Hidden costs of owning an electric car

Most people that own electric vehicles were attracted by its zero-emission operation. They also love the instant torque that allows them to accelerate rapidly and leave other cars behind, in addition to the quiet and smooth rides. However, many people find out about some hidden costs of owning electric vehicles, and by then, there is no going back.

In this article, we help you avoid being surprised by charges by listing the hidden costs nobody will tell you about.

Electric vehicles cost more than ICEs

While this is not so well-hidden, the higher costs of electric vehicles are not publicized, and many potential buyers are shocked upon reading the sticker price. To put this in perspective, the gas-powered Hyundai Kona costs around $21,500, while the electric version costs $38,330!

The higher cost is due to the battery, the most expensive component in an EV.

Another hidden cost of owning an electric car is that EVs with really good driving ranges cost significantly more. If you want a range above 300 miles, you must be ready to pay for it.

However, the good news is that battery prices are crashing as EV makers get better at producing or sourcing for them. So, this hidden cost won’t last forever.

Charging could cost you money!

Most people charge their EVs at home because it is the most convenient method. However, to charge fast and conveniently, you need to own your own charging station. These chargers cost money, and the really good ones with more features cost more. You also have to pay for the installation because it will require the services of a professional or extra site preparation, which can add significantly to the cost, based on the conditions where you want to install it.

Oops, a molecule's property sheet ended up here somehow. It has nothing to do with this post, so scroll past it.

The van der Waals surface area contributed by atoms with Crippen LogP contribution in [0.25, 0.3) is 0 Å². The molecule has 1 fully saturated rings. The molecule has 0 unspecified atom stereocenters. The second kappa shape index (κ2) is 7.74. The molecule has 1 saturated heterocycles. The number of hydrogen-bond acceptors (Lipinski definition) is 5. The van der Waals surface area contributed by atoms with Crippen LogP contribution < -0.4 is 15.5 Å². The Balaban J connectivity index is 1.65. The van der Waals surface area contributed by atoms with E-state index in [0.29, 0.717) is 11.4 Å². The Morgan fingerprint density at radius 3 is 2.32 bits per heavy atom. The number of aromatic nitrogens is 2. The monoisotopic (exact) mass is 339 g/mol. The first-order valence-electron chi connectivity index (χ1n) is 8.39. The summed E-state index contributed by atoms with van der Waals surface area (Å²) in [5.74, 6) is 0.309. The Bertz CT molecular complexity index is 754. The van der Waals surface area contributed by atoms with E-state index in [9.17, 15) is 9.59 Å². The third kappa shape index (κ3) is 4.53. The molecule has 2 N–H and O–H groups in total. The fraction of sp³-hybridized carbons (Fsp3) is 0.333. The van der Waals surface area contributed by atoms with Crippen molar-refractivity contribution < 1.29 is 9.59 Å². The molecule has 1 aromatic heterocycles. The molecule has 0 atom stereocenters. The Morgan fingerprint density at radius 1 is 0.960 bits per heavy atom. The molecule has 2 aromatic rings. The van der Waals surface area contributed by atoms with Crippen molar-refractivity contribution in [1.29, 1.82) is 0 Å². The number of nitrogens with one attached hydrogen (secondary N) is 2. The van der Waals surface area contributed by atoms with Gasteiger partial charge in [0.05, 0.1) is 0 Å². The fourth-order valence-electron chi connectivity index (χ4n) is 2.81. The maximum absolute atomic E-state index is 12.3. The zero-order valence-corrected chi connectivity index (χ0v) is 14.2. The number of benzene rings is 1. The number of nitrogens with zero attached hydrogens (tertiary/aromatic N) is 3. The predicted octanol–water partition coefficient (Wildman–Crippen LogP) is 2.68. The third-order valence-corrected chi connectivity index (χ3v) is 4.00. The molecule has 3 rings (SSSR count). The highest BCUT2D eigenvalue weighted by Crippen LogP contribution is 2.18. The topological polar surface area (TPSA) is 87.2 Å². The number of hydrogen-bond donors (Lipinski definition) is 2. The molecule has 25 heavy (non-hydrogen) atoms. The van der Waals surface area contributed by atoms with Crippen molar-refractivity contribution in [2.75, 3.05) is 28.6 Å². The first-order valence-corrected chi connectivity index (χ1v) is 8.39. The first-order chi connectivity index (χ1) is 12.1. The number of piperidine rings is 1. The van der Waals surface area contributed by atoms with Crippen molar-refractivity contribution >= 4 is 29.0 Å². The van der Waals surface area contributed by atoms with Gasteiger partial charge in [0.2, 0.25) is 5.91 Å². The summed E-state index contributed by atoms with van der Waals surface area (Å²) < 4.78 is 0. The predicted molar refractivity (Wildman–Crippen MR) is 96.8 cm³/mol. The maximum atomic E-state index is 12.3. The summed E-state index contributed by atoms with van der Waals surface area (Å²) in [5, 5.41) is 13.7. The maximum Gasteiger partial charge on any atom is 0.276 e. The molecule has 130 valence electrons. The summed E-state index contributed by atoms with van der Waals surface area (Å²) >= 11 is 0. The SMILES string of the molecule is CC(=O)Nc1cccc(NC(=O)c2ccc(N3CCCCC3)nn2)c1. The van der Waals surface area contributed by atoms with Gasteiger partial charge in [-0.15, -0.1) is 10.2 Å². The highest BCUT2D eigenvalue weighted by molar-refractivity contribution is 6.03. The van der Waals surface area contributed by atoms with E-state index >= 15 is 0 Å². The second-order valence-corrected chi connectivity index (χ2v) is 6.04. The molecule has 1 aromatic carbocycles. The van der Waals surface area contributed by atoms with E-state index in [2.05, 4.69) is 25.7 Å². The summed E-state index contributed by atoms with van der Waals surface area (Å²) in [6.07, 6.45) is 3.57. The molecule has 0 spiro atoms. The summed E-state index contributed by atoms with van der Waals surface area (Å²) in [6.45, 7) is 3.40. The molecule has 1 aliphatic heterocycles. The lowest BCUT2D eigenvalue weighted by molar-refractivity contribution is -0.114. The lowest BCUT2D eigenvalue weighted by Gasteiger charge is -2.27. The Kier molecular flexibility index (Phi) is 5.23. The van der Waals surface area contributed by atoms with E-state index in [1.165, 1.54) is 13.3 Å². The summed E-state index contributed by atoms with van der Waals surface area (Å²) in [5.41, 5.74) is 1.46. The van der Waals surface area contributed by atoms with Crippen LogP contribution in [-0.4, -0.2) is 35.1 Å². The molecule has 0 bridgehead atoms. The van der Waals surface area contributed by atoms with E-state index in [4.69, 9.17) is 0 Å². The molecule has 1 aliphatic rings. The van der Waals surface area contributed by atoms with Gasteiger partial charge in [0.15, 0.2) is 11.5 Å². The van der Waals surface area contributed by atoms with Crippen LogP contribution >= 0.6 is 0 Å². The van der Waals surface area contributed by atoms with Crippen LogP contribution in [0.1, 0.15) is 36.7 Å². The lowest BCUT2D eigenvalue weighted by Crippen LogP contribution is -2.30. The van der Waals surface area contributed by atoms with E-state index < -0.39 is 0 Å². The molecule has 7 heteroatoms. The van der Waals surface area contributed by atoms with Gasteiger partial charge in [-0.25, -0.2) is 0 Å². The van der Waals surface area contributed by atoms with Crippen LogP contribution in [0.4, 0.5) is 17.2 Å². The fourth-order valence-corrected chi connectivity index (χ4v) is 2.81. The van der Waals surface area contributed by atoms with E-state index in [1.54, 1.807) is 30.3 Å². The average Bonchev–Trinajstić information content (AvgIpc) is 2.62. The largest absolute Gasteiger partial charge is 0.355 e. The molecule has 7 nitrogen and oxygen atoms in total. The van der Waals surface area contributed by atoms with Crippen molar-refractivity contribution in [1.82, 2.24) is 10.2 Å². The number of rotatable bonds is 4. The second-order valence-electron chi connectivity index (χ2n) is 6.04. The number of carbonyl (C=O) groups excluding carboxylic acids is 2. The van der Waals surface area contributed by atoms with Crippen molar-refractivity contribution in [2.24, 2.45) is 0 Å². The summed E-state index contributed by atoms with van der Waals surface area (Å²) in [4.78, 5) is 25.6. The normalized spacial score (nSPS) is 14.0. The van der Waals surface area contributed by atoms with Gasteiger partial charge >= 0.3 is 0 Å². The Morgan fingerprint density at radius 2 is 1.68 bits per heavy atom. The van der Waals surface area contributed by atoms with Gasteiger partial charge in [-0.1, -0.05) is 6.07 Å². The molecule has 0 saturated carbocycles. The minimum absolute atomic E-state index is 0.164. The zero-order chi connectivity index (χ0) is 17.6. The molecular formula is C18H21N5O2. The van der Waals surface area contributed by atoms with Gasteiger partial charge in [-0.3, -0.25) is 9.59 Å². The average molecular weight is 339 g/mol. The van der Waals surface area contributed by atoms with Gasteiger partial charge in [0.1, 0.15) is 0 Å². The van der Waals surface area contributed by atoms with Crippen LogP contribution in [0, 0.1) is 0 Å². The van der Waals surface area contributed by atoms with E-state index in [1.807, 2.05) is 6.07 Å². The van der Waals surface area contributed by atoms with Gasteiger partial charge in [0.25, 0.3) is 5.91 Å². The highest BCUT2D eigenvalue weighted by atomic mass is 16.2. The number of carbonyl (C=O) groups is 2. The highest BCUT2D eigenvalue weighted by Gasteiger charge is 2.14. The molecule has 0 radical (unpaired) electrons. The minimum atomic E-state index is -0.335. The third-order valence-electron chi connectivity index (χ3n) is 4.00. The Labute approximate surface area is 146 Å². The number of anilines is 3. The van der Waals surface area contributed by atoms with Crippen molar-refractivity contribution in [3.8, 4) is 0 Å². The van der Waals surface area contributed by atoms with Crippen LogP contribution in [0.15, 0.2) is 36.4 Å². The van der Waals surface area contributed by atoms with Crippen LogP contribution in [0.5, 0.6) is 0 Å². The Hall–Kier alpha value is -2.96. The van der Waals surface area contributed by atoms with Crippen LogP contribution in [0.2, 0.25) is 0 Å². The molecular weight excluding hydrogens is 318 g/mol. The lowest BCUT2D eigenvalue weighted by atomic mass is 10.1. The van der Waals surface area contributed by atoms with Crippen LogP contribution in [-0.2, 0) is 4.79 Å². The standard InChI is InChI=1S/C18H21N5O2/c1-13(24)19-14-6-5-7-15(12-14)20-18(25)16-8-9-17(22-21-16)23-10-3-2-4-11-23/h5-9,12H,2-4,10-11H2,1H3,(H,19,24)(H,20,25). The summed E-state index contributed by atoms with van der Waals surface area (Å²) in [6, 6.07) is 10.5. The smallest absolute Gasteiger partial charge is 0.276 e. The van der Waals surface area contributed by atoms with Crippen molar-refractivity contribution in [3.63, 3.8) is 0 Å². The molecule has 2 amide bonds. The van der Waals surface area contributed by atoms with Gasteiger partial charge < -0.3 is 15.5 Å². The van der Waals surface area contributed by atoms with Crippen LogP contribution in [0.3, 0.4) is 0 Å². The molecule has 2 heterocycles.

If you decide to charge in public or are forced to do so because you do not have off-street parking, it will cost you even more because the third party running the stations has to make a profit. For example, California residents might pay about 40 cents per kWh for public fast charging.

That’s not because you will charge more when the weather is cold, meaning you pay more whether you charge at home or in public. This is due to the effect of cold temperature on the battery chemistry, causing longer charging times and less driving range. But you probably not learn this from anybody until you buy your own EV.

Lower resale value and higher insurance premium

Electric cars do not retain their value like their counterpart ICE. This means if you plan to sell off your old car to make some money towards buying another car, you will be at a disadvantage. This is another hidden cost. Again, the culprit is the battery, and here is why: batteries degrade with time (and excess use of fast DC chargers). Some buyers, however, tie the value of the old car to how much the battery has degraded because it determines how many miles they can get without replacing the battery.

Even before getting to the point of disposing of your electric car, you would have discovered that EVs attract higher premiums as a hidden cost. The extra charge is because electric vehicles cost more. Also, even though electric cars do not break down as much as their ICE counterpart, the few times you have to repair them are significant hidden costs. For example, if you need to replace the battery out of warranty, you must be ready to part with lots of money. A Finish Tesla Model S owner decided to blow up his car with explosives when the bill for replacing the battery was too high! Another Tesla owner got landed with a bill of about $20,000 for the same repair, but he was able to get a $5,000 quote from a third party, which was still steep.


Electric cars are fun to drive and not complicated to own and maintain. But it is essential to be aware of the hidden costs of owning one. It is important to note that these costs are not necessarily deal-breakers, but it is nice to be aware of the costs before committing to an electric car.